Saturday, December 15, 2012

In Mad Grief & Despair

60º ~ an unbearably gray day befitting of the heavy heart

Yesterday tore a hole in my heart, as it did with most any human being hearing the news.  We all tried to sludge our way through as best we could, knowing that what we were experiencing was nothing compared to those actually touched by the tragedy.

Many folks decry social media as the end of human interaction, but I have to say that I am thankful for text messages and Facebook.  I was able to connect with those I hold dear, even though many of them are far, far away in physical distance.  As the tragedy unfolded, there were many rumors and news accounts that would later prove false, and I know that is a problem on Facebook/Twitter/Etc., but I'm one of those who holds out for the "confirmation from authorities" reports, which is why I tend to listen to NPR rather than turn on the TV.  Also, the TV images are often just too much to bear.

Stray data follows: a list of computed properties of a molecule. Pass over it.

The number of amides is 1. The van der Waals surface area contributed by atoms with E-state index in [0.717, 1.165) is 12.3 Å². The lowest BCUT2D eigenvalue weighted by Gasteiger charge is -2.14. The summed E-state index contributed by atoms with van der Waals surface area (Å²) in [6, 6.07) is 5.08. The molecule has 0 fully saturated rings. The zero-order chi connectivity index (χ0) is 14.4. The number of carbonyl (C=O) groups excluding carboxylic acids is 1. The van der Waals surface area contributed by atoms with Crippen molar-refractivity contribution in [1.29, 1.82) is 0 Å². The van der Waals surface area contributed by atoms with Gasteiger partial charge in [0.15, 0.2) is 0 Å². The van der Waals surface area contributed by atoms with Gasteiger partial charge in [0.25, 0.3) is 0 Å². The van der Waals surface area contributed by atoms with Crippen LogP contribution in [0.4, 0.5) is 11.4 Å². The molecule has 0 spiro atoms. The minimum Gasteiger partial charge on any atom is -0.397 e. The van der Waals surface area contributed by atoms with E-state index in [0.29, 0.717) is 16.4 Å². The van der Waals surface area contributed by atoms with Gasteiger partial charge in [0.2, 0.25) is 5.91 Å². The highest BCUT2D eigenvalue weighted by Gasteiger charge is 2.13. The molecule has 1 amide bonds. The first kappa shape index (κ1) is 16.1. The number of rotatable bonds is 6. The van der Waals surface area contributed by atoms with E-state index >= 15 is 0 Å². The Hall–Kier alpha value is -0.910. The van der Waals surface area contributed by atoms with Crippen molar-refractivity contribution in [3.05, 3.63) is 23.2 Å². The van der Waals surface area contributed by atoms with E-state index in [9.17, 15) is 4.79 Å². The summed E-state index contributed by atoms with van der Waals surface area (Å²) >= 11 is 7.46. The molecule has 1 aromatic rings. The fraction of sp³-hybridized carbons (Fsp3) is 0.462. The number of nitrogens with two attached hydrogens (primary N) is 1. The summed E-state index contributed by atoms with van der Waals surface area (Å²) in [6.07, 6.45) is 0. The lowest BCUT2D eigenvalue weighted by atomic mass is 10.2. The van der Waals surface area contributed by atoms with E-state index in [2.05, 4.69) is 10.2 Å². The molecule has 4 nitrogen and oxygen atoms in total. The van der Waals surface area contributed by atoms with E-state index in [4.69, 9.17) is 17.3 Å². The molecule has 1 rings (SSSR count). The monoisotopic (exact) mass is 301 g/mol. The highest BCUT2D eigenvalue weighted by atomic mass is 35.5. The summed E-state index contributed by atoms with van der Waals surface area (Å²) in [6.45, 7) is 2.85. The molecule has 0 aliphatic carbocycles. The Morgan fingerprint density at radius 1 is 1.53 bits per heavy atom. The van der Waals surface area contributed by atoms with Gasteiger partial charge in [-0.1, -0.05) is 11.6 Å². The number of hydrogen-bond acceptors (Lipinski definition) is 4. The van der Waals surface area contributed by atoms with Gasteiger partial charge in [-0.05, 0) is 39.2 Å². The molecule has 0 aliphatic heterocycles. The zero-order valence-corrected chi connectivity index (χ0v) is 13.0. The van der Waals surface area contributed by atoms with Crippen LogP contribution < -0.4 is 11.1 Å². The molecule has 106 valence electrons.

In the end, I was reminded that I am lucky to be a writer and lucky to have so many writer friends.  Very quickly, people began posting poems that spoke to the tragedy of a massacre such as yesterday's, and while no words can fill the void of those sudden deaths, the words can offer solace and a glimpse of light.  The words can also call us to action, as we are all responsible for trying every day to make this world a better place for the children who will inherit it.

Here is the poem that made the rounds yesterday that stays with me the most.  Bless Lucille Clifton for writing it.

for the eyes of the children,
the last to melt,
the last to vaporize,
for the lingering
eyes of the children, staring,
the eyes of the children of
of viet nam and johannesburg,
for the eyes of the children
of nagasaki,
for the eyes of the children
of middle passage,
for cherokee eyes, ethiopian eyes,
russian eyes, american eyes,
for all that remains of the children,
their eyes,
staring at us,   amazed to see
the extraordinary evil in
ordinary men.
Lucille Clifton, "sorrow song" from Next: New Poems. Copyright © 1987 by Lucille Clifton.


Kathleen said...

Thank you. I agree that the chance to connect with each other in shock, grief, and rage was good. Now, more.

Sandy Longhorn said...

Glad you're out there, K.!

Tawnysha Greene said...

Thank you for the poem, Sandy! Poetry is a great comfort in times like these.

Sandy Longhorn said...

You're welcome,T. Thanks for reading.